Convenience Function for Passing Values Between Forms via a Hidden Global Form

I don't always use a global form to stash user-provided values, but when I do, I use this GetInfo() function.

Convenience Function for Passing Values Between Forms via a Hidden Global Form

One technique for passing values back and forth between forms and reports in Microsoft Access is to stash them temporarily on a hidden "Global" form.

To be honest, I rarely use this technique in new development.  I work very hard to avoid global state of any kind.  My current rule of thumb is that global variables should be limited to those values that must be set at runtime, but do not change throughout the life of the application.  

That said, I maintain dozens of Access applications that are over 20 years old.  Many of those applications use this technique.  One pattern in particular showed up again and again:

'Calling Code
Forms!Global!Message = "Enter Report Date"
DoCmd.OpenForm "GetDate", , , , , A_DIALOG
If Forms!Global!OK Then
    'User entered data and clicked OK; we can do stuff now
End If

'Form_GetDate code behind
Private Sub Cancel_Click()
    Forms![Global]![OK] = False
End Sub

Private Sub OK_Click()
    Forms![Global]![StartDate] = Me![ReportDate]
    Forms![Global]![OK] = True
End Sub
The A_DIALOG constant is a dead giveaway to veteran Access developers that this is old code.

The pattern was very consistent:

  1. Set a prompt for the dialog to the Message control on the Global form
  2. Open the form (GetDate, in this example) in dialog mode
  3. Each GetXxxx form had a text box bound to Forms!Global!Message to display the prompt
  4. If user clicks [Cancel], set the Global OK control to False and close form
  5. If user clicks [OK], transfer values from GetXxxx text boxes to equivalent fields on the Global form, set Global OK control to True, and close form
  6. In the calling code, check the value of the Global OK control to see what user did

These same four lines of calling code appeared everywhere in many of these older applications.

There was nothing inherently wrong with the approach, it was just inefficient.  Those four lines of code could be replaced with one line by introducing a convenience function: GetInfo().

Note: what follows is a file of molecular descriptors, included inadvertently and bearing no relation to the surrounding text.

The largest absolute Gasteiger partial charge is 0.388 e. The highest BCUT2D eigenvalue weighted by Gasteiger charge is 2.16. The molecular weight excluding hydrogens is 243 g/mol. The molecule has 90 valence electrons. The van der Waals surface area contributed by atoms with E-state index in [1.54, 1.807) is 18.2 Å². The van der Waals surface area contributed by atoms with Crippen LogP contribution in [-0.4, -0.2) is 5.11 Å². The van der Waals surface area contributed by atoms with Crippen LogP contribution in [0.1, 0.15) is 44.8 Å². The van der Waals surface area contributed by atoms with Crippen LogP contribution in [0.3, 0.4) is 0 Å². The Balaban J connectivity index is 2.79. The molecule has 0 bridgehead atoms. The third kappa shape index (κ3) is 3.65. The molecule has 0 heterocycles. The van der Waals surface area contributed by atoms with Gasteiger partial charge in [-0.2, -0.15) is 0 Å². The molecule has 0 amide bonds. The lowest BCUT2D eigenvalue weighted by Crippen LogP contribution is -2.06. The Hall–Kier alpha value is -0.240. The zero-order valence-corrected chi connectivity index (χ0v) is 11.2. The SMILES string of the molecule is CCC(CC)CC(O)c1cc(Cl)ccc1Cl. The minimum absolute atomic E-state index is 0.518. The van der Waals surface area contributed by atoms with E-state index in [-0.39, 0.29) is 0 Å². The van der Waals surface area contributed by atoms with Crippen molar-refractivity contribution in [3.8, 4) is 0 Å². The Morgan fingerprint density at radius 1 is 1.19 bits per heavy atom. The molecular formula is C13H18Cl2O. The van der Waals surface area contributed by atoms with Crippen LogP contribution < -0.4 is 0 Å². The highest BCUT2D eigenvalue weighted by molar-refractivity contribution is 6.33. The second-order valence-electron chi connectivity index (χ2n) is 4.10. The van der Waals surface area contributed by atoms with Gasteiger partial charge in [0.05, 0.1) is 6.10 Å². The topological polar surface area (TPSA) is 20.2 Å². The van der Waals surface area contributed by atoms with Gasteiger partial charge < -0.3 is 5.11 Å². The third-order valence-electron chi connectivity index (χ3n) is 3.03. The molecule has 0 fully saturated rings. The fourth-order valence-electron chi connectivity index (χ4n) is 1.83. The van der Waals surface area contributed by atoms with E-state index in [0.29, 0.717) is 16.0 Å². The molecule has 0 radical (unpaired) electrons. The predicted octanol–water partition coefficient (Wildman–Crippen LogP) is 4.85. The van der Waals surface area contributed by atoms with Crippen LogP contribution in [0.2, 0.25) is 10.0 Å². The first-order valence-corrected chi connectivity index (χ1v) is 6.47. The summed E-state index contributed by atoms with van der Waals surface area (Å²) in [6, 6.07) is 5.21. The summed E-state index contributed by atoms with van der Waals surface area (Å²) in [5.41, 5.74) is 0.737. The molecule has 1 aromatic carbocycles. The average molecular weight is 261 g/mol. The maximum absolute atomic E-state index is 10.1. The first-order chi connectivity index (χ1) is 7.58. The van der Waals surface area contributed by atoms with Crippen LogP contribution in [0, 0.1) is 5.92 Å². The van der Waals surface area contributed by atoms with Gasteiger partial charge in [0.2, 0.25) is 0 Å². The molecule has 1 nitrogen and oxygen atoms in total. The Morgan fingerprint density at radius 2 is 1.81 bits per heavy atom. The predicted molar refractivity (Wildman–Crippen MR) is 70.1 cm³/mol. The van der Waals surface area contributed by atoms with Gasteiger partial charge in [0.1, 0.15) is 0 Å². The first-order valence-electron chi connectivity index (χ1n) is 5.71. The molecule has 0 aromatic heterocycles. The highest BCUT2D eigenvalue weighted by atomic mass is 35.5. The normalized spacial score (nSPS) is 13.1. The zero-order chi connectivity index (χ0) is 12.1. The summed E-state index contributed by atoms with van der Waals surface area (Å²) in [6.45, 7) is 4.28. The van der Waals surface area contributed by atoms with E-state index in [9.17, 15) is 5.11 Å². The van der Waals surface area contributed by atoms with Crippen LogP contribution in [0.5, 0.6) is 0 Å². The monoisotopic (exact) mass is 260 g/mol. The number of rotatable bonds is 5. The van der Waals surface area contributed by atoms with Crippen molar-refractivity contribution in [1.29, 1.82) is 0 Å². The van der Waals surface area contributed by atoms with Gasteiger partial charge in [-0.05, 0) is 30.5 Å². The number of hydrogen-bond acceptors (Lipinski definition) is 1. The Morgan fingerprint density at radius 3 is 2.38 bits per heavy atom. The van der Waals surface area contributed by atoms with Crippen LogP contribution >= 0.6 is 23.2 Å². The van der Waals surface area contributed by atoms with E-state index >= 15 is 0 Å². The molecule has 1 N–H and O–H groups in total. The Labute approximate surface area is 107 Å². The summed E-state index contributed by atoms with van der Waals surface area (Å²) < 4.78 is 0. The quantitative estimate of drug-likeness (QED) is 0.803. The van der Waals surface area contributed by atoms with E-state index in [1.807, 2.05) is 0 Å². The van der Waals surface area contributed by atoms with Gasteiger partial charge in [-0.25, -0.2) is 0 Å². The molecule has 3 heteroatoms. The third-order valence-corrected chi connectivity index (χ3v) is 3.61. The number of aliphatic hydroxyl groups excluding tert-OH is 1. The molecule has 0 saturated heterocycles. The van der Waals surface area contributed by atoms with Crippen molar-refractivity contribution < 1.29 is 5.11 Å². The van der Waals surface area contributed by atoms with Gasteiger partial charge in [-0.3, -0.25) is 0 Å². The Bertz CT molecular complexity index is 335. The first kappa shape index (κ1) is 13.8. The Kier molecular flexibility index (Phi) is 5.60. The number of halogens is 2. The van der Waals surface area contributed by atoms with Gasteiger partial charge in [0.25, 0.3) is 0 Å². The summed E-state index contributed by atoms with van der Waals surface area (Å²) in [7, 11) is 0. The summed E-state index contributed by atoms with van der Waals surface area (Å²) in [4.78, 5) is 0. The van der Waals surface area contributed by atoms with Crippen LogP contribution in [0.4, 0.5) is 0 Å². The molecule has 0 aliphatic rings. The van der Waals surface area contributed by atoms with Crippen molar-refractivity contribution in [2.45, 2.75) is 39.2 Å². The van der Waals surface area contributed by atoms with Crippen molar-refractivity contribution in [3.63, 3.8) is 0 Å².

The Code

' Procedure : GetInfo
' DateTime  : 7/28/2008 16:22
' Author    : Mike Wolfe
' Purpose   : Simplifies the process of getting user input via custom input forms.
' Source    :
' Usage     : If GetInfo("Get2Dates","Please enter report dates:") Then
'                 'If we make it in here, we know the user hit OK
'             End If
' 12/16/10  : Added optional parameter OpenArgs.
Function GetInfo(GetDataFormName As String, _
                 Optional Message As String = vbNullString, _
                 Optional OpenArgs As String = vbNullString) As Boolean
    With Forms!Global
        !Message = Message
        !OK = False
        DoCmd.OpenForm GetDataFormName, , , , , acDialog, OpenArgs
        GetInfo = !OK
    End With
End Function


The introduction of this function required no changes to the GetXxxx forms themselves.  This made it very easy to refactor the calling code without having to make additional changes.

When refactoring to introduce the GetInfo() function, I also "inverted" the If...Then statement to make it a guard clause, as shown below:

If Not GetInfo("GetDate", "Enter Report Date") Then Exit Sub

A Better Way

I'll cover my preferred approach for doing this in a future article.  Stay tuned.

UPDATE [2023-10-27]: The following articles document my preferred approach:

Pass Values Between Forms in Access Without Using a Hidden Global Form
Using a hidden “global” form is a common way to return user-entered data to your program, but there is a better way.
GetInfoForm(): Get User Input Without Needing a Global Form
The GetInfoForm() function simplifies the task of returning user input from an unbound form without stashing values in a hidden global form.

All original code samples by Mike Wolfe are licensed under CC BY 4.0